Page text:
Zodiacal Light, Winter Milky Way, Galaxies,
Posted: 27 January 2019
Thursday night, 24 January 2019, was partly cloudy. Friday morning, 25 January, dawned clear but clouds began arriving before sunset. Saturday, 26 January, also dawned clear with a clear sky forecast for the night.
On Saturday I had a local contractor come to the observatory to look at the POD Zenith Table (PZT). The PZT surface needs to be refinished; the four coats of varnish I applied when I made the PZT in April 2016 has deteriorated to the point that I need to do something with it. I am now waiting for his proposed solution and quote. Here's a photo of the top surface, with the waning Moon in the sky.
Open: Saturday, 26 January 2019, 1753 MST
Conditions: Mostly clear
First, I set up the D850 DSLR with the 24-70mm lens on a camera tripod for sky imaging.
1810 MST: LX600 ON, StarLock OFF, High Precision OFF.
1816 MST: viewed the planet Mars, 102X.
Then began waiting for the end of Astronomical Twilight (1916 MST).
1848 MST: the Zodiacal Light was becoming visible in the western sky.
1900 MST: I moved the camera to the other side of the observatory. 1919 MST: Zodical Light (f/2.8, 15 seconds, ISO 2500, White Balance Auto, FL 24mm):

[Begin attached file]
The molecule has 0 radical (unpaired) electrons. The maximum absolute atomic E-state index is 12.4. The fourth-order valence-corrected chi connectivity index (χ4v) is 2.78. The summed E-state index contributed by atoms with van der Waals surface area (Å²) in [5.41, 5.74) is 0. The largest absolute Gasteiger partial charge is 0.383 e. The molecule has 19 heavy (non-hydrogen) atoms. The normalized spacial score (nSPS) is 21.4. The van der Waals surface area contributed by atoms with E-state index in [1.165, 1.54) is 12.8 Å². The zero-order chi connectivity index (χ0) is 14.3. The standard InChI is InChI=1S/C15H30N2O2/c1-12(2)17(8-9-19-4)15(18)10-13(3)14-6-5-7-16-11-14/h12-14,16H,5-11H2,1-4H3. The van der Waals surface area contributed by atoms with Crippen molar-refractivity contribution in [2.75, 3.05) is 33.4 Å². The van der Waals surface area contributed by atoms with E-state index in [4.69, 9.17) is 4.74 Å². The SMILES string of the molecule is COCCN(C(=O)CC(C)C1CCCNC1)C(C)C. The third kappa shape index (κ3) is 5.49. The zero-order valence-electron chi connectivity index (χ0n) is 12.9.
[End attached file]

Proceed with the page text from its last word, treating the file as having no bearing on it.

Mouseover or tap on image for labels
1930 MST: It was getting breezy. I moved the camera back to the observatory patio. 1932 MST: took this photo of the Winter Milky Way passing between the constellations of Gemini (left) and Orion (right) with the star Sirius at the bottom right (f/2.8, 15 seconds, ISO 2500, WB 5000K, FL 24mm):
1936 MST: done with sky imaging. Returned to the 12" telescope.
1938 MST: High Precision ON.
Viewed the galaxy NGC1023, 102X. Nice view. Mounted the D850 DSLR at prime focus, focused on the star Pollux, and locked the primary mirror.
2006 MST: StarLock ON.
Took these images for my Extragalactic Supernova Project, StarLock autoguided, 5 minutes, ISO 6400, WB 5000K.
Seeing and autoguiding began getting worse while imaging the galaxies, which made getting 5 minute exposures challenging.
Slewed to NGC2359 (Thor's Helmet, nebula) and began imaging it, StarLock autoguided, ISO 6400, WB 4000K. The longest exposure I could get was 161 seconds. This is that (cropped) image:
The photo captured a "lens flare" from a bright star outside of the field-of-view, which made the photo even more interesting. I will re-take the image on a future session, hopefully without the lens flare.
As seeing was so bad I ended imaging for this session.
2121 MST: StarLock OFF, High Precision OFF.
Viewed NGC2359 (Thor's Helmet), 102X. The helmet shape was obvious.
2133 MST: LX600 OFF.
Close: Saturday, 26 January 2019, 2142 MST
Session Length: 3h 49m|
Conditions: Clear, breezy
Comments are welcome using Email. Twitter users can use the button below to tweet this report to their followers. Thanks.
Copyright ©2019 Michael L. Weasner / firstname.lastname@example.org
URL = http://www.weasner.com/co/Reports/2019/01/27/index.html